As Thanksgiving season nears, I think a lot about electric trains.
Most of the boys got trains at Christmas back in the 1950s and 1960s.
Yes, we still have toy trains today. But I think kids would rather have some remote control car zooming around or a remote control plane flying over the dinner table to annoy their parents or grandparents.
A few years ago, I tried to buy a train for my youngest nephew and I had to search five counties before I found a store that carried one. The store clerk told me they only stock a few electric trains, most of them seasonal Christmassy trains or some plastic rendition of Thomas the Train.
Department stores in the big cities once had enormous train layouts at Christmas in their toylands. Boys, like my brothers, were hypnotized by the locomotives.
I’ll never forget my older brother’s first electric train, a Lionel engine with a couple of boxcars, caboose and a round loop of track.
It wasn’t long before he annoyed our parents and grandparents into buying him more equipment and a locomotive that looked like a “real” steam engine. He (or we, since I was his assistant engineer) wanted a figure-eight track, then switches and crossovers. Birthday and Christmas wishes yet to come did not stop until we had passenger cars. The old-time Christmas “Wish Book” catalogs contained pages of turned down corners marking all the accessories we absolutely had to have.
When Lionel came out with more accessories, we’d pool our birthday money. We needed fences, bridges, street lights, farm animals. We created our own rural community with a water tower like they had on the old-time TV show Petticoat Junction.
We ruled our farm home’s basement and literally thought we had the world by the tail.
That is, until Lionel introduced the smoke pellet.
One could drop a smoke pellet down the stack, heated by a tiny bulb. It was hot enough to produce an awful-smelling smoke, but it was smoke.
One afternoon, my brother and I decided we should stack a few pellets on top of each other. Neither of us could have predicted what would happen next.
Our basement quickly filled up with smoke.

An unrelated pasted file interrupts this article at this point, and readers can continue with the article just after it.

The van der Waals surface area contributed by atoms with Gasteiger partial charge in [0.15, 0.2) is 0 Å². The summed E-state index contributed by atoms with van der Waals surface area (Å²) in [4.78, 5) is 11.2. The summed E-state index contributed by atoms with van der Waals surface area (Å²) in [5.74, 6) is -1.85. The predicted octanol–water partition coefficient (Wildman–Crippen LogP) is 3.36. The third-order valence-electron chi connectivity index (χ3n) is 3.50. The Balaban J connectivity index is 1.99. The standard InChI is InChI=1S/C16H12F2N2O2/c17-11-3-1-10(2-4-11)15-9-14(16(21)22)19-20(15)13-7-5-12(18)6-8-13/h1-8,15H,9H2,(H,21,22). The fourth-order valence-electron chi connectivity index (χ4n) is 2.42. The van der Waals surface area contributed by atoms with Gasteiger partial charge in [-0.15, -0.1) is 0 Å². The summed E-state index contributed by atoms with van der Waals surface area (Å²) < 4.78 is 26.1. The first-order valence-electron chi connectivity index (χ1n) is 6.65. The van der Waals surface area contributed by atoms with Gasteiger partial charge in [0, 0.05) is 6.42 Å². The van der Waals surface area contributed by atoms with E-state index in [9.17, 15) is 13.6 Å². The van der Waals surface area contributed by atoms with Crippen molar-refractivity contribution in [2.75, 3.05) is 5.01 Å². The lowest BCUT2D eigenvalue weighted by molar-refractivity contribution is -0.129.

We panicked and raced to the cellar’s outside door. As we opened the door, the awful smelling smoke billowed out behind us.
We laid down in the yard to catch our breath only to open our eyes with our mother glaring back us.
You know the look — all mothers have one. My mother’s look alone would almost make a person cry.
From that point on, our smoke pellets were rationed. If we wanted one, we had to ask for one.
We didn’t like it.
But my brother and I had no choice since mom claimed we “darn near” killed ourselves with smoke inhalation. Oh … but it was sure fun seeing the smoke billow from the smoke stack.
Today, my older brother has the train set in a plastic storage tub in his machine shed.
I wish he’d get it out during the holidays. Then again, I don’t think either of us wants the wrath of our mother breathing down our necks. Once was enough.
It was a busy first week for me at El Defensor Chieftain, meeting people and gleaning as much information as I could from Scott.
The biggest question folks did want to know came as a result of John Larson’s column. Everyone seemed to be interested on whether or not I was related to Dr. Fritz Moeller.
Unfortunately, I am not. However, my grandfather was named Fred and his close friends did call him Fritz from time to time. However like Dr. Moeller, our family does raise cattle. However, instead of Texas Longhorns, our family raises purebred Black and Red Angus.
One final note, I can’t begin to tell you how much I enjoyed the local Veterans Day service conducted in Socorro on Sunday.
Three generations of my family have or are serving our country. My father was a World War II veteran serving in the Army Air Corps. My younger brother is a graduate of the U.S. Coast Guard Academy and recently retired as a Commander, the same year as his son entered the Coast Guard Academy. My nephew is a now a Lt. j.g. stationed aboard the U.S. Coast Guard Cutter Thunder Bay in Rockland, Maine.
We love our country and the opportunities it provides for us.
While Veterans Day is a wonderful way to salute our men and women who have served in armed forces, we shouldn’t just honor our veterans on one day of year.
We should salute their service every day.
So the next time you see a veteran, thank them for their service. It’ll bring a smile to their face.